Author(s): James Joyce
Ulysses is a modernist novel by Irish writer James Joyce. It was first serialised in parts in the American journal The Little Review from March 1918 to December 1920 and then published in its entirety in Paris by Sylvia Beach on 2 February 1922, Joyce's 40th birthday. It is considered to be one of the most important works of modernist literature and has been called "a demonstration and summation of the entire movement". According to Declan Kiberd, "Before Joyce, no writer of fiction had so foregrounded the process of thinking." Ulysses chronicles the peripatetic appointments and encounters of Leopold Bloom in Dublin in the course of an ordinary day, 16 June 1904. Ulysses is the Latinised name of Odysseus, the hero of Homer's epic poem Odyssey, and the novel establishes a series of parallels between the poem and the novel, with structural correspondences between the characters and experiences of Leopold Bloom and Odysseus, Molly Bloom and Penelope, and Stephen Dedalus and Telemachus, in addition to events and themes of the early 20th century context of modernism, Dublin, and Ireland's relationship to Britain. The novel imitates registers of centuries of English literature and is highly allusive.Ulysses is approximately 265,000 words in length and is divided into eighteen episodes. Since publication, the book has attracted controversy and scrutiny, ranging from early obscenity trials to protracted textual "Joyce Wars". Ulysses' stream-of-consciousness technique, careful structuring, and experimental prose--full of puns, parodies, and allusions--as well as its rich characterisation and broad humour, have led it to be regarded as one of the greatest literary works ever written. Joyce fans worldwide now celebrate 16 June as Bloomsday.AuthorJames Augustine Aloysius Joyce (2 February 1882 - 13 January 1941) was an Irish novelist, short story writer, and poet. He contributed to the modernist avant-garde and is regarded as one of the most influential and important authors of the 20th century. Joyce is best known for Ulysses (1922), a landmark work in which the episodes of Homer's Odyssey are paralleled in a variety of literary styles, perhaps most prominently stream of consciousness. Other well-known works are the short-story collection Dubliners (1914), and the novels A Portrait of the Artist as a Young Man (1916) and Finnegans Wake (1939). His other writings include three books of poetry, a play, his published letters and occasional journalism.Joyce was born in 41 Brighton Square, Rathgar, Dublin, into a middle-class family on the way down. A brilliant student, he briefly attended the Christian Brothers-run O'Connell School before excelling at the Jesuit schools Clongowes and Belvedere, despite the chaotic family life imposed by his father's alcoholism and unpredictable finances. He went on to attend University College Dublin.In 1904, in his early twenties, Joyce emigrated permanently to continental Europe with his partner (and later wife) Nora Barnacle. They lived in Trieste, Paris and Zurich. Though most of his adult life was spent abroad, Joyce's fictional universe centres on Dublin, and is populated largely by characters who closely resemble family members, enemies and friends from his time there. Ulysses in particular is set with precision in the streets and alleyways of the city. Shortly after the publication of Ulysses, he elucidated this preoccupation somewhat, saying, "For myself, I always write about Dublin, because if I can get to the heart of Dublin I can get to the heart of all the cities of the world. In the particular is contained the universal."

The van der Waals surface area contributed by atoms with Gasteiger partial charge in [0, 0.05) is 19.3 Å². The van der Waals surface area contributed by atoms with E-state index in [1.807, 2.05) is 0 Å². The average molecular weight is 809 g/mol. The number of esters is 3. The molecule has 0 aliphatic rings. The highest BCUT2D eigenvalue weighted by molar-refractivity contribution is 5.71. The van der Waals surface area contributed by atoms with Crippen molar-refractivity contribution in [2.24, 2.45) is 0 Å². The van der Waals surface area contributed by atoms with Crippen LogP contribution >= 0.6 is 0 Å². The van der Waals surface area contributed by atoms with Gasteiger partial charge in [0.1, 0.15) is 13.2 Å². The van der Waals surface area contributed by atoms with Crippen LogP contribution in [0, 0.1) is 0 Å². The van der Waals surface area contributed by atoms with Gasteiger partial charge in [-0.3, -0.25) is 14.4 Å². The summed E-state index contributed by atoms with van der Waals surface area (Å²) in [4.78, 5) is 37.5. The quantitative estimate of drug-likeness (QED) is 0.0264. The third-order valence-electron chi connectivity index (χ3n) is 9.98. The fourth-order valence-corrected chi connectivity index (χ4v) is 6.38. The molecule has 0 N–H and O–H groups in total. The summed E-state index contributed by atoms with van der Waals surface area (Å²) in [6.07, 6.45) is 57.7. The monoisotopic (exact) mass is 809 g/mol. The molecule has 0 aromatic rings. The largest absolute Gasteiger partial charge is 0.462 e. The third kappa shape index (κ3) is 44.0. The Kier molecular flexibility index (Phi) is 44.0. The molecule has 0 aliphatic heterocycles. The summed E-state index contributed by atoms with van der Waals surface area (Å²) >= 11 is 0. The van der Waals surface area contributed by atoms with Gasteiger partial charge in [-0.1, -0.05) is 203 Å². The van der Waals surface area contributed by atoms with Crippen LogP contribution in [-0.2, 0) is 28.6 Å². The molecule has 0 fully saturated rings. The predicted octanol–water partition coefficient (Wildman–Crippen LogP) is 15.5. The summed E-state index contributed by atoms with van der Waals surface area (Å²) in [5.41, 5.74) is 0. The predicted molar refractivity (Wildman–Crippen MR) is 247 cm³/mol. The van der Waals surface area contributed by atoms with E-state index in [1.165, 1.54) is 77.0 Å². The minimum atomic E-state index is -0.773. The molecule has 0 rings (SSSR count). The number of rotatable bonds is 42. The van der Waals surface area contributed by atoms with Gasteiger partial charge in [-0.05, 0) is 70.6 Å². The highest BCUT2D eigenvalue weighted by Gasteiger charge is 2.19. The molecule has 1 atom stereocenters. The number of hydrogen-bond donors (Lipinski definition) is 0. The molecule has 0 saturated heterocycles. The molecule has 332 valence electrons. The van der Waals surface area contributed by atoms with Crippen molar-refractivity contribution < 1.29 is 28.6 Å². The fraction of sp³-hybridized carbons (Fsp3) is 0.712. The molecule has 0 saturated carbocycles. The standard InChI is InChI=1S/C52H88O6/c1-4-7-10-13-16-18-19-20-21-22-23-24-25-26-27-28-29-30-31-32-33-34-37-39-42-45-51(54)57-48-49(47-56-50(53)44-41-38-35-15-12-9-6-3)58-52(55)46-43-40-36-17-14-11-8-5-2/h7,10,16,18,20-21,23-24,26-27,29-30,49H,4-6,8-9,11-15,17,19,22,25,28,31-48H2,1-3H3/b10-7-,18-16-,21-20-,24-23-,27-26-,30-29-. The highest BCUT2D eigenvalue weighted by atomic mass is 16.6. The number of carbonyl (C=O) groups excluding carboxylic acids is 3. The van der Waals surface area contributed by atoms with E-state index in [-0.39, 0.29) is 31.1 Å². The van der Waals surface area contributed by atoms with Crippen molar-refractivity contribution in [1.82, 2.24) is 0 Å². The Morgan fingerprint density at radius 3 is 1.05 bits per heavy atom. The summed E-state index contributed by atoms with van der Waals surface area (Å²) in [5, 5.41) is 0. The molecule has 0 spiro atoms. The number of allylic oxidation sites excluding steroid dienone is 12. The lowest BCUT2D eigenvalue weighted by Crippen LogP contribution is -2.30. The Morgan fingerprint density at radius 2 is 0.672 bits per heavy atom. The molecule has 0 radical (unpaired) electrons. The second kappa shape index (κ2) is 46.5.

Born in Dublin, James Joyce (1882-1941) spent most of his life abroad, living in Trieste, Paris and Zurich. His writings, however, mainly centre on Dublin - most famously Ulysses, Dubliners and A Portrait of the Artist as a Young Man. He pioneered and perfected avant-garde prose techniques that saw him rise to the rank of one of Europe's foremost Modernists.